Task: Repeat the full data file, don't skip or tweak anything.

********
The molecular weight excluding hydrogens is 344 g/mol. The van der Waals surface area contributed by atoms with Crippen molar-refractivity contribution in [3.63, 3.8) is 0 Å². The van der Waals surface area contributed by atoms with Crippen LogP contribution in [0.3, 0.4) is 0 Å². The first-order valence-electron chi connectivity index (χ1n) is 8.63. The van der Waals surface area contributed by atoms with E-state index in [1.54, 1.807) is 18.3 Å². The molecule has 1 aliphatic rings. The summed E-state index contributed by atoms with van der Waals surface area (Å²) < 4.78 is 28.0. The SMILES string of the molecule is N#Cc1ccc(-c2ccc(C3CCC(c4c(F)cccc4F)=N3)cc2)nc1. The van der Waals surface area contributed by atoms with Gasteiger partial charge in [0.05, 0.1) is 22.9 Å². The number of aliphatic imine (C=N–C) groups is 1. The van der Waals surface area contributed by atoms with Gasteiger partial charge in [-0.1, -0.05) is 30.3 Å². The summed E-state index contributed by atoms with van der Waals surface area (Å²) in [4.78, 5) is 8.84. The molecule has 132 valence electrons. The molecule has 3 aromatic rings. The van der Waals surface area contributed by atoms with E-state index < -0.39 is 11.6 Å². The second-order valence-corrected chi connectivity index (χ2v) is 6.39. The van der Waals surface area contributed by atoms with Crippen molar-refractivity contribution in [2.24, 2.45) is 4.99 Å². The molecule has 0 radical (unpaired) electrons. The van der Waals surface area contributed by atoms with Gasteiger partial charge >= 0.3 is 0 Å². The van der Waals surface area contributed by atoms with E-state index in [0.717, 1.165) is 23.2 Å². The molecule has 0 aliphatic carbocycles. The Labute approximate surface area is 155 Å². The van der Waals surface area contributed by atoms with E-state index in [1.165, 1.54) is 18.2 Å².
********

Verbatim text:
The molecular weight excluding hydrogens is 344 g/mol. The van der Waals surface area contributed by atoms with Crippen molar-refractivity contribution in [3.63, 3.8) is 0 Å². The van der Waals surface area contributed by atoms with Crippen LogP contribution in [0.3, 0.4) is 0 Å². The first-order valence-electron chi connectivity index (χ1n) is 8.63. The van der Waals surface area contributed by atoms with E-state index in [1.54, 1.807) is 18.3 Å². The molecule has 1 aliphatic rings. The summed E-state index contributed by atoms with van der Waals surface area (Å²) < 4.78 is 28.0. The SMILES string of the molecule is N#Cc1ccc(-c2ccc(C3CCC(c4c(F)cccc4F)=N3)cc2)nc1. The van der Waals surface area contributed by atoms with Gasteiger partial charge in [0.05, 0.1) is 22.9 Å². The number of aliphatic imine (C=N–C) groups is 1. The van der Waals surface area contributed by atoms with Gasteiger partial charge in [-0.1, -0.05) is 30.3 Å². The summed E-state index contributed by atoms with van der Waals surface area (Å²) in [4.78, 5) is 8.84. The molecule has 132 valence electrons. The molecule has 3 aromatic rings. The van der Waals surface area contributed by atoms with E-state index < -0.39 is 11.6 Å². The second-order valence-corrected chi connectivity index (χ2v) is 6.39. The van der Waals surface area contributed by atoms with Crippen molar-refractivity contribution in [2.24, 2.45) is 4.99 Å². The molecule has 0 radical (unpaired) electrons. The van der Waals surface area contributed by atoms with Gasteiger partial charge >= 0.3 is 0 Å². The van der Waals surface area contributed by atoms with E-state index in [0.717, 1.165) is 23.2 Å². The molecule has 0 aliphatic carbocycles. The Labute approximate surface area is 155 Å². The van der Waals surface area contributed by atoms with E-state index in [1.165, 1.54) is 18.2 Å².